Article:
A/N: As usual, I don't own Sailor Moon or any associated characters, or Sheryl Crow, or Savile Row, or Botox, or Kitchen Aid's 600 series, or Snickers. There's a bit of pottymouth in this installment and rampant food descriptions because, yeah, Makoto, and also Thanksgiving. Thanks to anyone who's read this fic, hope you enjoyed, etc. etc!

It was quite typical for Lita Brown to be up, out and about before the ass-crack of dawn, humming along softly with Sheryl Crow as she preheated her convection oven to 350 degrees before taking out the ingredients to make the breakfast pastries for the morning crowd.

Even so, three in the morning was a bit earlier than usual, even for her.

It was rather convenient, at least, that she lived in the little apartment upstairs above her cafe. The rooms above the cafe were small and plain, but cozy, and for the three years that she's owned Lita's, it had been home.

The night before had been Thanksgiving, and the cafe had been closed. Nevertheless, she had utilized the restaurant-grade kitchen to cook up a feast, turkey and mashed potatoes and stuffing and homemade cranberry sauce and green bean casserole, supplemented with buttermilk biscuits and three types of pie. Nick had been kicked out of the kitchen when he poked in, as he quickly proved more liable to nibble on everything than to be of any actual help. She'd invited Avery and a few of her other employees who were away from their families, and for the first time in years, Thanksgiving had been the way it was supposed to be, warm and casual and loving and lazy. When she'd put the dishes to soak and picked over the leftover turkey to make soup and salad and pot pie, she felt a steady, heartwarming contentment and knew that life was almost exactly as she wanted it. Nick had stayed the night, looking big and handsome and male in her prettily papered little rooms, and her practical twin-sized bed wasn't big enough to fit both of them. They'd slept spooned together, his arms and chest warming her even as he hogged most of her pillows.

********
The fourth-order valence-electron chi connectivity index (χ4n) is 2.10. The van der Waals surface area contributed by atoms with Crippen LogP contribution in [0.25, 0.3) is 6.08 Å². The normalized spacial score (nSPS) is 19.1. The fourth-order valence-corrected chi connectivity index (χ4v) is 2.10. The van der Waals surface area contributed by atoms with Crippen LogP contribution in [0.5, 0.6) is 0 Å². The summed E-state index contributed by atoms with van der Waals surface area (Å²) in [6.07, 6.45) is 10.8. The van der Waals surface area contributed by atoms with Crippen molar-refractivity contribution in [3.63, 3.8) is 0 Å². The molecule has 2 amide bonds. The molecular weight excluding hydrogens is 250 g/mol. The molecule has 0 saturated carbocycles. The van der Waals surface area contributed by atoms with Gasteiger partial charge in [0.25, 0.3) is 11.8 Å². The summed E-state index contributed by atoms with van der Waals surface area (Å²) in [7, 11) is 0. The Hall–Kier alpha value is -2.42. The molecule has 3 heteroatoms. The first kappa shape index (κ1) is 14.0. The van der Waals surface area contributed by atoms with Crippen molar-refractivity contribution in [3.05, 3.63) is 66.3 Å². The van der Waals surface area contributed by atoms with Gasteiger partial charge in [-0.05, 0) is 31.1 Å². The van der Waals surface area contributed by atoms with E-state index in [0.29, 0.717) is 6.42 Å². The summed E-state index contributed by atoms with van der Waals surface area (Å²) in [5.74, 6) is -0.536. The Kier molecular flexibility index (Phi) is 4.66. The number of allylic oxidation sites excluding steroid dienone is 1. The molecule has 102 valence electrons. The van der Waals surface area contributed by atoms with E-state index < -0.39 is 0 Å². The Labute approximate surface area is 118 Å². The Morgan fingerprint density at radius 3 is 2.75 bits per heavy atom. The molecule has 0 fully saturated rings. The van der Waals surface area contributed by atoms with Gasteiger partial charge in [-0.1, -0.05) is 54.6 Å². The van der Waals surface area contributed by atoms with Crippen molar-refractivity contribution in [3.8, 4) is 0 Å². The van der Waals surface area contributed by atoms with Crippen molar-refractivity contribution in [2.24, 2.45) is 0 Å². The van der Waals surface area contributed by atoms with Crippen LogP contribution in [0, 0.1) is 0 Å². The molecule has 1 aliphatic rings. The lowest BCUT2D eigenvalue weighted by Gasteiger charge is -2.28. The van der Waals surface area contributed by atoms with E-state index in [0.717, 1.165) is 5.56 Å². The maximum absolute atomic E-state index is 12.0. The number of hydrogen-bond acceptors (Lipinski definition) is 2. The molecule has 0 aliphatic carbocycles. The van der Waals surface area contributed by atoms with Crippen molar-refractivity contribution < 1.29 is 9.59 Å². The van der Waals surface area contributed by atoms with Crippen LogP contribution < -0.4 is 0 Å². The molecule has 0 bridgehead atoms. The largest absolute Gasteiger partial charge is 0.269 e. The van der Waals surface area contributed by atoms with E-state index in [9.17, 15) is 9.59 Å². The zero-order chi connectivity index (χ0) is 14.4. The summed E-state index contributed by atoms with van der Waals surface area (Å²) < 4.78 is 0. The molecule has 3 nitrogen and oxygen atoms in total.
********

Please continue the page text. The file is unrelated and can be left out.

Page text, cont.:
Today, though, would be all about business. It was Black Friday, and every last store in walking distance would be open early, enticing buyers with bargains and sales. The weather called for a cold, crisp day, and she was determined that a good number of the shoppers would find Lita's open and welcoming and able to accomodate them for a cup of hot chocolate and a scone before they set off to kick-start the Christmas shopping season.

She'd left Nick sleeping upstairs, looking oddly endearing in her small white bed with its apple-green sheets and floral-patterned comforter, and started up the first pot of coffee as she turned the CD player on low. Pre-heating the oven, she measured out flour, melted butter in a saucepan. With the efficiency of long practice, she mixed and rolled dough for pie crusts.

Avery Parker, assistant manager and head waitress, arrived at half-past four just as she was finishing her third batch of baked goods and getting out the ingredients for the soups and salads and sandwiches. "The early-birds are starting to appear," Avery proclaimed. "Lining up in front of the shops. The shops themselves are due to open in another half an hour or so. I think we can do the same.

"Indeed we can. You can go count the till, do the set-ups and fill the board. After you have all that done, you can come help me with the rest of this stuff. Drew and Liz will be in by five. Everything should be set by then."